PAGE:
Press play to listen to this article
MARSEILLE, France — There’s a big challenge facing efforts to protect large swathes of the planet to preserve threatened biodiversity — indigenous people live on a lot of that land and they feel excluded from formulating such policies.
Ahead of next year’s COP15 global biodiversity talks, a group of countries led by France, Costa Rica and the U.K. is pushing to put 30 percent of the planet under protected status by 2030 as part of a wider effort to reverse biodiversity loss by mid-century.
But doing so will be impossible “without the recognition of the political and economic space of indigenous people,” said Carlos Manuel Rodriguez, CEO of the Global Environment Facility and former environment minister of Costa Rica.
That means acknowledging that indigenous people have property rights over a lot of that territory. “We’re not recognizing that indigenous people own a third of the spaces we need to restore,” he said.
Indigenous people account for about 4 percent of the global population but are estimated to be present on 24 percent of the earth’s surface — land where some 80 percent of remaining biodiversity is concentrated.
“The challenge is to conserve biodiversity with people in, not create fortress conservation areas,” said Kanyinke Sena, director of the Indigenous Peoples of Africa Coordinating Committee.
The clash between nature preservation and the rights of discriminated people living in areas like the Amazon rainforest and the Congo basin is coming to a head at the World Conservation Congress in Marseille this week. The congress is supposed to set the agenda for the COP15, but indigenous groups complain they’re being used to add color to the talks without much ability to influence the outcome.
If we are invited, it’s often “to present our traditions, songs and dances,” José Gregorio Diaz Mirabal, coordinator of the Congress of Indigenous Organizations of the Amazon Basin (COICA), said during an event at the congress.
Too often, indigenous communities are left out of major conferences and debates because “we do not have the resource in terms of capital to have our people present to these kinds of events,” said Noelani Lee, executive director of the non-profit Ka Honua Momona in Hawaii.
‘Voice and vote’
That’s something campaigners are pushing to change.
Before the Marseille congress organized by the International Union for Conservation of Nature (IUCN) kicked off on Friday, representatives from indigenous groups met for their own summit — the first World Summit of Indigenous Peoples and Nature — to set out their own goals, push for the recognition of their rights and ask for support in their conservation efforts.
The indigenous groups are also presenting a motion — which will be put to a vote to IUCN members at the end of this week and isn’t legally binding — to call for protecting 80 percent of the Amazon rainforest by 2025.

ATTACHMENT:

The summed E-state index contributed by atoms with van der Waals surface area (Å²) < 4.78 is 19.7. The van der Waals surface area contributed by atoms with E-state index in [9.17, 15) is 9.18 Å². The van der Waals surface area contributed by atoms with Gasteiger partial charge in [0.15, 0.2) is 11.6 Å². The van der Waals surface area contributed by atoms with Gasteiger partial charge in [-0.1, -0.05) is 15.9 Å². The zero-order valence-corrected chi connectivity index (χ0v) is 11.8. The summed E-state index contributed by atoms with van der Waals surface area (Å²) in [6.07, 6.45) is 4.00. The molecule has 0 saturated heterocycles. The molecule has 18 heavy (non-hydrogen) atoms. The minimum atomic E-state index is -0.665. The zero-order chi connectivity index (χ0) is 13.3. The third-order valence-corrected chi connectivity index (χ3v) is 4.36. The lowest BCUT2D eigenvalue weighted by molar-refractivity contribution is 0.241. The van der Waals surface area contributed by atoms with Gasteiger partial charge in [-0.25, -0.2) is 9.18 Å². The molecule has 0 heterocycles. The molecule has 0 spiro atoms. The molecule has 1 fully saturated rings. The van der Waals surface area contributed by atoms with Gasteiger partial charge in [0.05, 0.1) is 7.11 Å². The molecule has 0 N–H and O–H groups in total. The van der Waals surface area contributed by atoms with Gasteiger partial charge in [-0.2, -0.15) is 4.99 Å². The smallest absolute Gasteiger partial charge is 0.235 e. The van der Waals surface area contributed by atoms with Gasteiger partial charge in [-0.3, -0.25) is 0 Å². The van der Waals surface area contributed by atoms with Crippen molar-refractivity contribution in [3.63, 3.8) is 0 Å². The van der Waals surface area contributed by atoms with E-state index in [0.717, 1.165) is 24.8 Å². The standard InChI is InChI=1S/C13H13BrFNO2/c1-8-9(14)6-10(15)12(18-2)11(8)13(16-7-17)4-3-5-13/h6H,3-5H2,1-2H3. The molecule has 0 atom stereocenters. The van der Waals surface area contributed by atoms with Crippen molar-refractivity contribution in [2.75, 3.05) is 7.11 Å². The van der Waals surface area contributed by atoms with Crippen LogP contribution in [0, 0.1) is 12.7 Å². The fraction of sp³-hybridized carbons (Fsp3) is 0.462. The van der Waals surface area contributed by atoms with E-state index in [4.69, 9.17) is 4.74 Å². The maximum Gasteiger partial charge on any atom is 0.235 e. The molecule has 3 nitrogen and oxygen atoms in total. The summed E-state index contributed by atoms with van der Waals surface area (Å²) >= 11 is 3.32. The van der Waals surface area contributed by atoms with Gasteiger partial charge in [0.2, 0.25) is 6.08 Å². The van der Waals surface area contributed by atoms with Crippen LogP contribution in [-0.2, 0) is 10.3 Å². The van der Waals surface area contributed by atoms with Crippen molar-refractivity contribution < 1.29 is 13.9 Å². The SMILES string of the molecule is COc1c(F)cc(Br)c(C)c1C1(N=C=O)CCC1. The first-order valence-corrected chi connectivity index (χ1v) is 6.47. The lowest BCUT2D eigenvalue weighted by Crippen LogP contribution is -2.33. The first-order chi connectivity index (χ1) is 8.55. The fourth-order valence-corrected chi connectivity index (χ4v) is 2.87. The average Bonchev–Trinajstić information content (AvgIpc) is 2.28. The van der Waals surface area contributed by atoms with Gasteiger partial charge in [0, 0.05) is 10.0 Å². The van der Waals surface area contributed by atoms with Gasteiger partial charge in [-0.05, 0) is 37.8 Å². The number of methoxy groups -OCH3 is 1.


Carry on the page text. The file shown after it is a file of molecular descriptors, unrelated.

It’s about “building a participatory-based platform within the IUCN,” said Mirabal. “We want to be there with voice and vote.”
Policy solutions for protecting biodiversity “need to come from the territories, from the jungle, from the water … that’s what we keep saying,” he added.
There’s scientific evidence to back up that assertion, according to Carmen Josse Moncayo, biology expert and executive director of Ecuador’s EcoCiencia Foundation. Leaving land under the care of indigenous groups can be an effective way of preserving biodiversity.
“The data clearly shows that protection against deforestation and forest degradation in indigenous territories is practically as strong as in protected areas,” she said. The problem is that “indigenous territories lack resources and a legal framework.”
People vs. preservation
The issue of how to treat indigenous groups is deeply dividing environmental campaigners.
A batch of more radical green groups worry that aggressive preservation measures can come at the cost of dispossessing the people who live on threatened land.
A group of human rights NGOs — including Survival International, the Rainforest Foundation U.K. and the Minority Rights Group International — organized a counter-summit last week to protest human rights violations of indigenous people, alleging that their rights and territories are being compromised for the sake of conservation projects.
That’s the kind of accusation that prompted Extinction Rebellion activists to occupy a WWF center in London last week, accusing the rival green group of promoting conservation policies that violate human rights.
Martin Léna, advocacy officer at Survival International — the NGO that co-organized the counter-summit — said that the “so-called solutions of the IUCN” are dangerous for indigenous people because “they are evicted from their territories to create national parks in the name of the preservation of a wild and intact nature.”
“We wanted to give a chance to speak to indigenous people who are negatively impacted by fortress conservation, suffering from land grab and violence, because they don’t have a voice at the IUCN.”
This article is part of POLITICO’s Sustainability Pro service, which dives deep into sustainability issues across all sectors, including: circular economy, waste and the plastics strategy, chemicals and more. For a complimentary trial, email [email protected] mentioning Sustainability.